Key West does have nice beaches and aqua water, but I guess I forgot that places like that are tourist traps, plain and simple. There were so many cars, so many people—college kids still on break, a cruise ship that disgorged, en masse, it's voyagers onto the streets; and, the site seeing trolleys and trains whose guides maneuvered the narrow streets dodging pedestrians, poorly parked cars and delivery trucks. I'm glad we took the drive down and saw it for ourselves but, nonetheless, the image in my mind was dashed with the reality of modern culture and souvenir shops. I have no idea why I didn't foresee this happening—why my mind chose to imagine an ideal instead of what I know is the way of it. But, to be honest with myself, I am also one of those tourists who drove my car into this once charming, artsy and quirky beach town seeking abundant and cheap parking and, regrettably, an experience that no longer exists.
I was hoping to visit Ernest Hemingway's house and, although the line to get in wasn't too, too long, I looked beyond the walls, saw all the people milling around the grounds and the balcony and I just couldn't muster up the desire to pay the fee just to get my steamy, hot body that close to other steamy, hot bodies (Rob says he didn't think the humidity was all that bad in The Keys but, oh, if the breeze stops…). I may look back and realize that I should've just done it while I could, but I intend to go back someday because, the fact of the matter is, surprisingly, I really like the Florida Keys.
Besides visiting Key West, there were several activities in which I wanted to partake: Jet Ski in turquoise waters, soak up the sun on a beach and swim in the salty water, kayak the Gulf of Mexico and visit the Dolphin Research Center. Of all these things, we did one on our last day in The Keys and that was to visit the Dolphin Research Center. Rob had a cold for part of the stay and the weather was either too windy or too rainy the rest of the time. I don't get all worked up in disappointment, I just consider it as another reason to go back there in the future.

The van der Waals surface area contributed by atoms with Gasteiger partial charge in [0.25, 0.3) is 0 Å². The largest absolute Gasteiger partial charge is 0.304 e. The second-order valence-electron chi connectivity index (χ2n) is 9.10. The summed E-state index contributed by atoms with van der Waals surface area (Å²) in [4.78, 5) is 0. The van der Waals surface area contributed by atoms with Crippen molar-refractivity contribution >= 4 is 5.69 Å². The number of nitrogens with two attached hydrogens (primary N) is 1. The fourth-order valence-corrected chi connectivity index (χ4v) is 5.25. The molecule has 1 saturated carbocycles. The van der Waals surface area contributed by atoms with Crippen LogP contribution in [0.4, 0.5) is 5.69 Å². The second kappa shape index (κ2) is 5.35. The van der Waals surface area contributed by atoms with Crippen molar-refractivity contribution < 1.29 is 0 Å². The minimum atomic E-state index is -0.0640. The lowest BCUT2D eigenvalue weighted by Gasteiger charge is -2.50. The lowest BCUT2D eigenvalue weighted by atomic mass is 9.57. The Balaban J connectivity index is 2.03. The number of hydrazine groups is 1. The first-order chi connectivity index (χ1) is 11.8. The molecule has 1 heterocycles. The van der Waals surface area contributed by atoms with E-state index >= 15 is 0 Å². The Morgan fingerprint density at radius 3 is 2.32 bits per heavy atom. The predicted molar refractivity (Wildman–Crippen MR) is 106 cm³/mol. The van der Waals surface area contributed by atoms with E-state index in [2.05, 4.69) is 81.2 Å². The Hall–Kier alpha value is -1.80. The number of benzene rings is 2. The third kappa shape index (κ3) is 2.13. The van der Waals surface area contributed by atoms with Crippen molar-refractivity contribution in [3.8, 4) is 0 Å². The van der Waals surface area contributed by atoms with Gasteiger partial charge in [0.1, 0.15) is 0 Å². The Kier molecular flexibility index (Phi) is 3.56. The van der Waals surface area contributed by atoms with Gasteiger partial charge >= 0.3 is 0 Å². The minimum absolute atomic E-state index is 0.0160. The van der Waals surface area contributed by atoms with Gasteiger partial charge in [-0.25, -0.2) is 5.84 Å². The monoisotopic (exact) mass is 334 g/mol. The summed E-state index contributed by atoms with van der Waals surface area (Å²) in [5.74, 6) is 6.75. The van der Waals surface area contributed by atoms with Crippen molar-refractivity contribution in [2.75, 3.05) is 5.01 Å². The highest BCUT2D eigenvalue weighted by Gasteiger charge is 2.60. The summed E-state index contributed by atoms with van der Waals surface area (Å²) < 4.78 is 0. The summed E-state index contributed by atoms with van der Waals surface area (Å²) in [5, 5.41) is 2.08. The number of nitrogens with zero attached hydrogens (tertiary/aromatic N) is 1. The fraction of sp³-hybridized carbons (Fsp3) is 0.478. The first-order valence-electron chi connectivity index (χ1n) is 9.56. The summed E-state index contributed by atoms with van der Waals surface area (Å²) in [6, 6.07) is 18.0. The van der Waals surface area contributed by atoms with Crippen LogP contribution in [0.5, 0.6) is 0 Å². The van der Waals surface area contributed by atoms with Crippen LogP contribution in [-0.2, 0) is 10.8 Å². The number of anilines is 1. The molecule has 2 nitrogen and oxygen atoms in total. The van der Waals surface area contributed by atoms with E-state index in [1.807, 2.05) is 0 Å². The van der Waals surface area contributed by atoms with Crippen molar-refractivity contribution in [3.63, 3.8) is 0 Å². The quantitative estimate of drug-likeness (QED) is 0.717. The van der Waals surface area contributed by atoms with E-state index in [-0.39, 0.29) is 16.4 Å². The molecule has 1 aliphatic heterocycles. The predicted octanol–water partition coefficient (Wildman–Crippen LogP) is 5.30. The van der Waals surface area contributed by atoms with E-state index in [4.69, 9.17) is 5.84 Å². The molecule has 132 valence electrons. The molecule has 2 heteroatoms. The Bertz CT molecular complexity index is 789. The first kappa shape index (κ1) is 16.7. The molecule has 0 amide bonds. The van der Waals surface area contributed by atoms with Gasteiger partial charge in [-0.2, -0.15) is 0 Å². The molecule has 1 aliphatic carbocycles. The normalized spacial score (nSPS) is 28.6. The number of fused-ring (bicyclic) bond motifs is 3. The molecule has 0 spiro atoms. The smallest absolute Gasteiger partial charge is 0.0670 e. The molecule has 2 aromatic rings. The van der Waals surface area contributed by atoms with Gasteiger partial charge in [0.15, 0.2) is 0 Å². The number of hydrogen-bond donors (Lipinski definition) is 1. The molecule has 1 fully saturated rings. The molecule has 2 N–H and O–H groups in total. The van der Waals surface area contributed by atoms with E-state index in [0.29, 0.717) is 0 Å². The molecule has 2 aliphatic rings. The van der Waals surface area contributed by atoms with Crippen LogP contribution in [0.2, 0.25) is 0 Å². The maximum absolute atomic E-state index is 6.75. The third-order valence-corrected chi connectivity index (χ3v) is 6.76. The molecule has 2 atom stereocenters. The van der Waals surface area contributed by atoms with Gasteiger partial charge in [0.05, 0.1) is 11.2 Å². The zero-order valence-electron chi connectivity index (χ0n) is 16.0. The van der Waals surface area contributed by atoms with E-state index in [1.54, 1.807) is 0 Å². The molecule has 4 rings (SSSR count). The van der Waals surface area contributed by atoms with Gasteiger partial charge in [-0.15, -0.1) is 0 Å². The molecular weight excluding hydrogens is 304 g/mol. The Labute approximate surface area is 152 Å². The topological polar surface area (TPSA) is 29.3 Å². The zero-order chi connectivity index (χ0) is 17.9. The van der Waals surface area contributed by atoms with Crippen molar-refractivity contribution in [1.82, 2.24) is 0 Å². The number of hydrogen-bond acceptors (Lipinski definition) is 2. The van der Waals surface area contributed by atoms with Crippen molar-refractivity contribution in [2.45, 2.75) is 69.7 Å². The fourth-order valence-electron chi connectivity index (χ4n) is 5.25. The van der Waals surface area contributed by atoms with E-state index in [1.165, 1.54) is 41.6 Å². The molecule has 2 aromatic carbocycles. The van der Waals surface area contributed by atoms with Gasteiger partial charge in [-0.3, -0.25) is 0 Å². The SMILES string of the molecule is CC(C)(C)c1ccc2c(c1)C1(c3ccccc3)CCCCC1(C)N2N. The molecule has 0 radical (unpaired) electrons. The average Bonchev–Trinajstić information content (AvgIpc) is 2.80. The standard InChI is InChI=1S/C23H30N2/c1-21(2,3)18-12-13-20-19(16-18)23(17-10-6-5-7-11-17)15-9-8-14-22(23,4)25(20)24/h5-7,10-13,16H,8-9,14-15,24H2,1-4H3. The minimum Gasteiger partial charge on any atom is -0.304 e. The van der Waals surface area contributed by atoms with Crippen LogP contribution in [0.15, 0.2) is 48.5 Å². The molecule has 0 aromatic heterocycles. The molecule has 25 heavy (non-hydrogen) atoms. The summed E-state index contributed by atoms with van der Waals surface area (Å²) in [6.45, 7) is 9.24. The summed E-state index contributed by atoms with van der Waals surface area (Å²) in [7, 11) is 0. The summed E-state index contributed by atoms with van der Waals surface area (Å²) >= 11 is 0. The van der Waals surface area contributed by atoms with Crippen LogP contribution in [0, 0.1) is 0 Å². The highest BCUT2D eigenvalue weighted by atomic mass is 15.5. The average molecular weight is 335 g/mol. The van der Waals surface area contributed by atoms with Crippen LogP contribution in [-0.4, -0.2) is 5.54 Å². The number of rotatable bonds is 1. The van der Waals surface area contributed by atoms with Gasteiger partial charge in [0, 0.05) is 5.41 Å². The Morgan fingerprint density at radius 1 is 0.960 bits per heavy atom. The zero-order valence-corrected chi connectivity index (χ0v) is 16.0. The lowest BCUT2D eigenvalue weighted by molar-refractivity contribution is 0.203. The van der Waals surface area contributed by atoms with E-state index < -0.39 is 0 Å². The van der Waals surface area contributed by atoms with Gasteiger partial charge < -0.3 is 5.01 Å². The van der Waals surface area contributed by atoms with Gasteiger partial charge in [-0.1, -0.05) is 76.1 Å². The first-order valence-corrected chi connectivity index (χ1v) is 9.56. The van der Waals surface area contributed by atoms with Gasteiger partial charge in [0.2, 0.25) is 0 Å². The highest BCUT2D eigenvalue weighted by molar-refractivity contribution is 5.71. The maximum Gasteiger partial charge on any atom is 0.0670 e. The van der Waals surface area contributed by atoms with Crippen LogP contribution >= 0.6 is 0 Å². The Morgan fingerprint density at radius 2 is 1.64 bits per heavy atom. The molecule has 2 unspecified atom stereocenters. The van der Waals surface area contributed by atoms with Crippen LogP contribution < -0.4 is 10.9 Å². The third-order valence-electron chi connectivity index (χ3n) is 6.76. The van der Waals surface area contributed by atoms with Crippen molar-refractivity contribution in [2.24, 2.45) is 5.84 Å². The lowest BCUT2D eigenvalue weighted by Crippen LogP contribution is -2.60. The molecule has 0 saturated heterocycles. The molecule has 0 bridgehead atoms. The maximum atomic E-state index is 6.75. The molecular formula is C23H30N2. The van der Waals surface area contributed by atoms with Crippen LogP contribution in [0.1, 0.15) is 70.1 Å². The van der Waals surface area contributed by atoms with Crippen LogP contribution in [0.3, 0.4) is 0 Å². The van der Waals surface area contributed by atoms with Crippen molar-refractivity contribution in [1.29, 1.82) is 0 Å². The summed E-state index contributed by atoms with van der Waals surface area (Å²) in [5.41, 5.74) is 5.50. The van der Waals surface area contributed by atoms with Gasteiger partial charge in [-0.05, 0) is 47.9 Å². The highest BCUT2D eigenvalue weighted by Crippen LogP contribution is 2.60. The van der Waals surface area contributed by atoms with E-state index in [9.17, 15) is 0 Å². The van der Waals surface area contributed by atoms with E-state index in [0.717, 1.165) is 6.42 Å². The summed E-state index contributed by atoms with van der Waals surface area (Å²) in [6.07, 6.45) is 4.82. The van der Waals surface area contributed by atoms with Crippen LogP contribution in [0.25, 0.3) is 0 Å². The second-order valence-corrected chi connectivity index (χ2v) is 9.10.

I was thrilled with the Dolphin Research Center. They allow visitors to get pretty darn close to the dolphins—so close, in fact, that you can tell they are looking you right in the eye. They work with the dolphins several times a day, teaching them what appears to be typical tricks but is actually meant to learn more of the dolphins' capabilities. If you are willing to pay more (much more), you can choose one of several types of dolphin encounters. The Dolphin Encounter lets you swim with them; for a lesser fee you can stand on a submerged platform and interact with the dolphins that way; you can be trainer for a day or researcher for a day; and one that is wonderful for children is painting with a dolphin—a T-shirt is placed over a board and while holding it, a dolphin paints it with a paintbrush in it's mouth. Besides the fun the public can have there, they do good work.
One of the fun and funny things that occurred while we were in The Keys was the evening we went to dinner at the Sunset Grille and Raw Bar, which is located in Marathon below the start of the Seven Mile Bridge. The Sunset Grille is a place with lots of seating outside overlooking the gulf with sunset views (hence the name), sandy areas where drinks may be had while lounging in Adirondack chairs and chaise longues, and a pool in which to swim while waiting for dinner to arrive or to occupy the kids, and a grass-roof covered bar.
As we were finishing our meal, a young couple was walking by with their pitbull puppy and, if you know me, I had to meet this sweet dog. We were making small talk with the couple and Rob asked where they were from, to which the young lady replied she was from New Jersey. I am a native Californian but my dad was transferred by Chevron to New Jersey when I was 13 and I graduated high school and had my children there. Our conversation went as follows: